International Business Minister, Donville Inniss (second right) in discussion with Tax Advisor Global Relations & Development Division (OECD), Diego Gonzalez at today’s consultation. Also pictured are Permanent Secretary, Ministry of International Business, Sonia Foster and Director of the Center for Tax Policy and Administration of the OECD, Pascale Saint-Amans. (C.Pitt/BGIS)

Barbados’ approach to growing and developing its international business sector and financial sector has never been passive.

This was intimated today by Minister of Industry, International Business, Commerce and Small Business Development, Donville Inniss, as he addressed the consultation with the Organisation for Economic Co-operation and Development on Legislative Changes relating to Action 5 and the Forum on Harmful Tax Practices, at the Lloyd Erskine Sandiford Centre.

Noting that the deliberations were meant to be policy creating and technical in nature, Minister Inniss said: “We are seeking from the Ministry’s perspective to create the right kind of policy environment to ensure that this international business and financial services sector grows from strength to strength.”

He told stakeholders in the sector that internationally, the emphasis was on strengthening the international financial architecture. He added that Barbados had for many years been playing a major role in the movements of financing, and in the growth and development of international business around the world.

Stating that it would be foolhardy to believe that Barbados was not constantly under scrutiny, he added: “Our approach as a Government has been ‘get up and get involved in what matters most to this particular sector’. So, gone are the days where we sit in Barbados and complain about what others are imposing upon us.”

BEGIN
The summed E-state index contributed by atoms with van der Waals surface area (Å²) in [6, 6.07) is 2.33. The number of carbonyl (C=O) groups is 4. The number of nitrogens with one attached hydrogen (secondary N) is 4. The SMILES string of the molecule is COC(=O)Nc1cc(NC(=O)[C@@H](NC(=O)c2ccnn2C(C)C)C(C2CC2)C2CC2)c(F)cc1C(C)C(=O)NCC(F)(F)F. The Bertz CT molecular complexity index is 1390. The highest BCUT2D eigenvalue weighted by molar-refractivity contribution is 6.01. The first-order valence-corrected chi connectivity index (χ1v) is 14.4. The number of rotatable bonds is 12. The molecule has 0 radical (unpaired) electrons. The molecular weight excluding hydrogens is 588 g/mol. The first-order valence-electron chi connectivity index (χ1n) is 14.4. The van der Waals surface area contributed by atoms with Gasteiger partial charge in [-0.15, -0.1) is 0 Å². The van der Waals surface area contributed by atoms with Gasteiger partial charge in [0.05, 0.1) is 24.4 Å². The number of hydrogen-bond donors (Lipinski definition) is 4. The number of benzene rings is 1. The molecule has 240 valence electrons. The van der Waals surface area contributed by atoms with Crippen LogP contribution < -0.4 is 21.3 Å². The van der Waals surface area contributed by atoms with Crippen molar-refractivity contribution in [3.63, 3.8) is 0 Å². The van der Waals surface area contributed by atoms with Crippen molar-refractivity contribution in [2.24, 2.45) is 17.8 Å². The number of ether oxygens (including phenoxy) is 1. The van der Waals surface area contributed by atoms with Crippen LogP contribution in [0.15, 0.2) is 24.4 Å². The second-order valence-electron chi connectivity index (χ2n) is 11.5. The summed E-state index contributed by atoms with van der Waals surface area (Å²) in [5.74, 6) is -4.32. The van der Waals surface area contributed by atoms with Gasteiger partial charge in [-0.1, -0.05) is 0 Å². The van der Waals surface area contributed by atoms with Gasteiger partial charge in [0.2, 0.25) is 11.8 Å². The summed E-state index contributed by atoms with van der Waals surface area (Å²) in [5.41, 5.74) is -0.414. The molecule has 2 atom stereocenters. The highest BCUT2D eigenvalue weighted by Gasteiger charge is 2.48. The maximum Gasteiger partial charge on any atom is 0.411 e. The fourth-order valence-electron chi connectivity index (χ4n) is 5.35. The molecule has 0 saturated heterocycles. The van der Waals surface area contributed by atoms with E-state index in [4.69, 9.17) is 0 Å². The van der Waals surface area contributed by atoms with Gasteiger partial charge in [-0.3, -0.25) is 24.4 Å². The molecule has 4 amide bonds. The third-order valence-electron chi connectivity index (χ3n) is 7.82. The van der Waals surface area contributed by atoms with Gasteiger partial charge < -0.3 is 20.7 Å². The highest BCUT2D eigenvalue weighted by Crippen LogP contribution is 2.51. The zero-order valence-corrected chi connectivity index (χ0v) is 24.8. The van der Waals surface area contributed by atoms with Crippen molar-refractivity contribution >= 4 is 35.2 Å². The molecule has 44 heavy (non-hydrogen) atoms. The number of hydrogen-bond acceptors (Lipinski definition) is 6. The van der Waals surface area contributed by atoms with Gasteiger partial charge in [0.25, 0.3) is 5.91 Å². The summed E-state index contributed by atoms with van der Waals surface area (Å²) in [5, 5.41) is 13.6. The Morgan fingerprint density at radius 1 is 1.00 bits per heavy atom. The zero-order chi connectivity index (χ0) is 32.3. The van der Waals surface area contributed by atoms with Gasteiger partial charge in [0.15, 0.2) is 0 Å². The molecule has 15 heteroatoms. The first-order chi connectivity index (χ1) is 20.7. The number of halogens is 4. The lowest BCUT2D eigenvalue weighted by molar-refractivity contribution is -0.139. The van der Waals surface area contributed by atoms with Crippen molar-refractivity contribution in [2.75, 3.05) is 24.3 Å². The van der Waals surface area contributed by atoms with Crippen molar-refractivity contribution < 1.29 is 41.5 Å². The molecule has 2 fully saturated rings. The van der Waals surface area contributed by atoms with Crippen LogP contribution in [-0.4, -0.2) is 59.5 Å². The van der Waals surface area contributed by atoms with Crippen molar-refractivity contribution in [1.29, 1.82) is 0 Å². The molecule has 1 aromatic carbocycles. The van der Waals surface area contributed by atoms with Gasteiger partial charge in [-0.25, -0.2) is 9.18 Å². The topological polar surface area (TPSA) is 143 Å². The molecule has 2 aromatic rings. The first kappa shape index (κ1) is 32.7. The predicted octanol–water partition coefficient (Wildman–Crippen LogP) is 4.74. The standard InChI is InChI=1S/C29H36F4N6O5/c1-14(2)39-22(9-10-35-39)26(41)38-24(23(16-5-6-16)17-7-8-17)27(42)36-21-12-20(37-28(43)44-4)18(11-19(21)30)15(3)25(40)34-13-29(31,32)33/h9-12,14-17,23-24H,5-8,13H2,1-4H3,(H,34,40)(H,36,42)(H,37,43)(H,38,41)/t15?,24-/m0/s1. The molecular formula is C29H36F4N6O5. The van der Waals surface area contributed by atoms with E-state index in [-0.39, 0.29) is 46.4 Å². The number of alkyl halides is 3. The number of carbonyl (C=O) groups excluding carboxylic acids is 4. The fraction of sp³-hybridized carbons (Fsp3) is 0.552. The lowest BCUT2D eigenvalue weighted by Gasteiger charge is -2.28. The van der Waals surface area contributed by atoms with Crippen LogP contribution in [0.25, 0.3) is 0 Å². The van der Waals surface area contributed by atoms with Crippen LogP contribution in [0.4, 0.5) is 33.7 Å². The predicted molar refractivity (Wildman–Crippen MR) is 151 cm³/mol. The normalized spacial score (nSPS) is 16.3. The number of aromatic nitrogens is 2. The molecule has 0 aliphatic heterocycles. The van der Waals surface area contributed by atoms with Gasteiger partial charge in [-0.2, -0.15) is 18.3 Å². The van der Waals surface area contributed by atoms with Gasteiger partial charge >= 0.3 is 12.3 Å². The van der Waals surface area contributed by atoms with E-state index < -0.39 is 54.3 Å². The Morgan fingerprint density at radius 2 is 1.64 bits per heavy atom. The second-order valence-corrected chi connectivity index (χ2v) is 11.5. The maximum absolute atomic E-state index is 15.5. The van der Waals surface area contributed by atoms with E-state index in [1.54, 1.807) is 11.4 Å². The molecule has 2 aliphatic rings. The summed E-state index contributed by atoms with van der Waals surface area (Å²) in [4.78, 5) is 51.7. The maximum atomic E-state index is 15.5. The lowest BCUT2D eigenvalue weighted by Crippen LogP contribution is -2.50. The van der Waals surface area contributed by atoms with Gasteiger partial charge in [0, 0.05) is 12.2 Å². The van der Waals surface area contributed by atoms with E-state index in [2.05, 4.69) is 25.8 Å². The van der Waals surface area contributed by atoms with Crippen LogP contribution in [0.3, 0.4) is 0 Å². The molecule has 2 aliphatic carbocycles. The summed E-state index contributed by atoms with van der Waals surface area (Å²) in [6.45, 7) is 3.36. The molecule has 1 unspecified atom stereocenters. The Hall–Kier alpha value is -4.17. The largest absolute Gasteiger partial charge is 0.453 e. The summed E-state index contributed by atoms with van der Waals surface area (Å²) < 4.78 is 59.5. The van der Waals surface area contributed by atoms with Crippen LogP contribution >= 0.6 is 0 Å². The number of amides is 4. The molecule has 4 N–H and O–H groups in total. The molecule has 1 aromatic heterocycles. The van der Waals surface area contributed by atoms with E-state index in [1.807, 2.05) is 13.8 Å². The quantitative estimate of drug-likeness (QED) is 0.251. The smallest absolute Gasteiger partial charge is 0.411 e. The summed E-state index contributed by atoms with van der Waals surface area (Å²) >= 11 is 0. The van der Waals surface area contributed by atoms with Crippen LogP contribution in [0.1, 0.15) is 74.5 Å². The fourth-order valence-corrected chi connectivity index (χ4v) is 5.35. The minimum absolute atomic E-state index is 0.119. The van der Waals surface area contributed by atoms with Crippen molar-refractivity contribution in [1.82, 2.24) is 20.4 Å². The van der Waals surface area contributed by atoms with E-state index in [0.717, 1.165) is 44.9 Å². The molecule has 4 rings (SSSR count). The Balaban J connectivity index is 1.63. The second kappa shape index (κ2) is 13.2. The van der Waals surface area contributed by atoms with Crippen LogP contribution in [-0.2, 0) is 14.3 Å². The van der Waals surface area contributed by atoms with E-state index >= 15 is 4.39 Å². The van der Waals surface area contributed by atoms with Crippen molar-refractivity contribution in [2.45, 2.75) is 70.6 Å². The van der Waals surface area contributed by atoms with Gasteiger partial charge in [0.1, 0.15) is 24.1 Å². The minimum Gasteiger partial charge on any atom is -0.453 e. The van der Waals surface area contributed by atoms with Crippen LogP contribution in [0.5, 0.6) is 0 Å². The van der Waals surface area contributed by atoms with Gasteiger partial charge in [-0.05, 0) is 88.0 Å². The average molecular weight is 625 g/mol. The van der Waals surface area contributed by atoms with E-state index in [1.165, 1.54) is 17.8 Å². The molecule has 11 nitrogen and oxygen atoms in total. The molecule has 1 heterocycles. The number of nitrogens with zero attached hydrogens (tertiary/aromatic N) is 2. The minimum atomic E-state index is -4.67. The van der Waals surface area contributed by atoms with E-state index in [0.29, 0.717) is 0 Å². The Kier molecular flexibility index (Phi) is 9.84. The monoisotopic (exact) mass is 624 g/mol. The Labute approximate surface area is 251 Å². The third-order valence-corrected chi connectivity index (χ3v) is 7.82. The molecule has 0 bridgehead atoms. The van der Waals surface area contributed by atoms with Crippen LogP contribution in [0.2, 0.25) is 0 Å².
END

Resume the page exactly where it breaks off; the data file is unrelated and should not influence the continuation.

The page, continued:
While thanking the private and public sector partnership for guidance in this regard, Minister Inniss further explained that this country’s approach had been to get involved in the meetings and organisations, where major decisions are being taken that would impact the sector.

He stressed: “So, a few years ago, we got very much involved in the Global Forum, eventually to the point where Barbados quickly became the vice chair of the steering committee. And, I think through a mechanism like that, the voice of Barbados and by extension, the small open economies in the Caribbean are now being heard. And, we are certainly given an opportunity to help shape the right kinds of policy and programmes to drive the sector forward.”

Participants at today’s OECD consultation on Legislative changes relating to Action 5 and the Forum on Harmful Tax Practices at the Lloyd Erskine Sandiford Centre. (C.Pitt/BGIS)

The Minister also noted that the multilateral instrument, which the island signed on to recently, was a step in the right direction because Barbados was now cemented within the global arena, and discussing the kind of architecture that is necessary to grow the international business sector.

He said: “Simply put, developed countries are looking at ways in which they can keep their corporate tax payers or high net worth taxpayers at home. Just as we in Barbados, from the Government perspective, want to get as much money as we can to pay for all the goods and services that our citizens are demanding, so too are France, Australia, Colombia, the UK and the USA. They are all doing the same thing. We may not like how they are doing it, but the principle remains that they have their sovereign right to try and keep as much of their taxpayers’ dollars at home.

“Of course, they are also very mindful that that will perhaps frustrate global trade and business, and therefore we have come to a compromise where we are now seeking to find the right kind of playing field that is as level as possible to ensure that they get their fair share, and we, through the legitimate structures and arrangements we have, are able to have our fair share as well and then all would be happy.”

The consultation targeted over 150 stakeholders licensed to do business with international businesses here on the island. It included organisations such as the Barbados International Business Association and the Institute of Chartered Accounts of Barbados, as well as Ministry personnel and representatives from the Ministry of Foreign Affairs and Foreign Trade.

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